A majority of U.S. registered voters say climate change will be a very or somewhat important issue when casting their vote for president.
About eight-in-ten Latino registered voters and U.S. voters overall rate the economy as very important to their vote.
The spread of infectious diseases is the top concern in the U.S., UK, Japan and South Korea as global economic concerns grow.
As the U.S. copes with multiple crises, partisans disagree sharply on severity of problems facing the nation
Democrats are generally far more likely than Republicans to view several concerns, including COVID-19, as very big problems in the country.
Some 63% of Americans say climate change is currently affecting their local community either a great deal or some.
The gender gap in party identification remains the widest in a quarter century.
Americans See Spread of Disease as Top International Threat, Along With Terrorism, Nuclear Weapons, Cyberattacks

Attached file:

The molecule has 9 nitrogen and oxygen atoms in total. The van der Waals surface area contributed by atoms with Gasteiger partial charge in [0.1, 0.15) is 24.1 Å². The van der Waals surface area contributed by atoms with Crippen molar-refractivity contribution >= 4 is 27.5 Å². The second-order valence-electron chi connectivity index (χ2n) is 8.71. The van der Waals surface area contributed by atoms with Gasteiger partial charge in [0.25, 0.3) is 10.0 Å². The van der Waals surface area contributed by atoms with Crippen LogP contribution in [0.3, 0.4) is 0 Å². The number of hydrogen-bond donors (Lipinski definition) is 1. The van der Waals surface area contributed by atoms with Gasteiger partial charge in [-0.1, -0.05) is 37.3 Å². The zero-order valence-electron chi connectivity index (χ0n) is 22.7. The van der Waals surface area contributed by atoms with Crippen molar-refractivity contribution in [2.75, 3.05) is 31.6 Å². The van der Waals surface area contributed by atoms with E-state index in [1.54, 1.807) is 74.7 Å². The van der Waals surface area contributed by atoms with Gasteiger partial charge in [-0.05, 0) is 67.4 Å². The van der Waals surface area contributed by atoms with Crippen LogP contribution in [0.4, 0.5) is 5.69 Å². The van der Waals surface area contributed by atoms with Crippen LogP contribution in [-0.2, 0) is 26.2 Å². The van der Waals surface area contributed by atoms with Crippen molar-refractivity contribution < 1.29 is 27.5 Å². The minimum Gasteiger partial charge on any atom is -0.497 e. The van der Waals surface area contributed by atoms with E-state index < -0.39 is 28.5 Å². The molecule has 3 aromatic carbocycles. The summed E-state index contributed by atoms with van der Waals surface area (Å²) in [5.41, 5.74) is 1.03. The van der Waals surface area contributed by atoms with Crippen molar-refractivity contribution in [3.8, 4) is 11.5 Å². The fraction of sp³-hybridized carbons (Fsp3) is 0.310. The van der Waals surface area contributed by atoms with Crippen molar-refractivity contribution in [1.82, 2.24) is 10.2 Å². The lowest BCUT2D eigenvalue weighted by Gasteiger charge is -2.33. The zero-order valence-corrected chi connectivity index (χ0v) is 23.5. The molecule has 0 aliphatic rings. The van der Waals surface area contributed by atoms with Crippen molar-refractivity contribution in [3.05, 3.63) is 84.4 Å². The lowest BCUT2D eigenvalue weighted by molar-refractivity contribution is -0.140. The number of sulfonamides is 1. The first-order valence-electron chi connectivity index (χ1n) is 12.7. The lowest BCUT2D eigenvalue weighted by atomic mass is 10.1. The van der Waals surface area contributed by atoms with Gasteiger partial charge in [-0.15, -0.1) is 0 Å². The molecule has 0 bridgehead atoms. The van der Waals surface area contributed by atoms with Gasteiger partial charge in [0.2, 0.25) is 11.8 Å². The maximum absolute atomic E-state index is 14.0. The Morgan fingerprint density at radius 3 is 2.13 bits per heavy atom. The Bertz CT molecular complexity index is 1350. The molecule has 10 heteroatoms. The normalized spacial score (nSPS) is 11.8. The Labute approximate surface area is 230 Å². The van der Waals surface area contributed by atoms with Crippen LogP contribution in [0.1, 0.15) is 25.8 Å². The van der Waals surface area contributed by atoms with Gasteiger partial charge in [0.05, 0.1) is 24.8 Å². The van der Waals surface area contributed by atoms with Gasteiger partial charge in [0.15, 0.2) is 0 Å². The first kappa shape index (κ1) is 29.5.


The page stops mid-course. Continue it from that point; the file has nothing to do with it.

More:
Most say cooperation with other countries is important in dealing with global threats, especially on the spread of infectious diseases.
Most Latino registered voters (71%) say they want government to be more involved in solving the nation’s problems.
Nearly as many Americans say protecting the environment should be a top policy priority (64%) as say this about strengthening the economy (67%)
54% of Hispanics in the U.S. say establishing a way for most unauthorized immigrants to stay in the country legally is very important.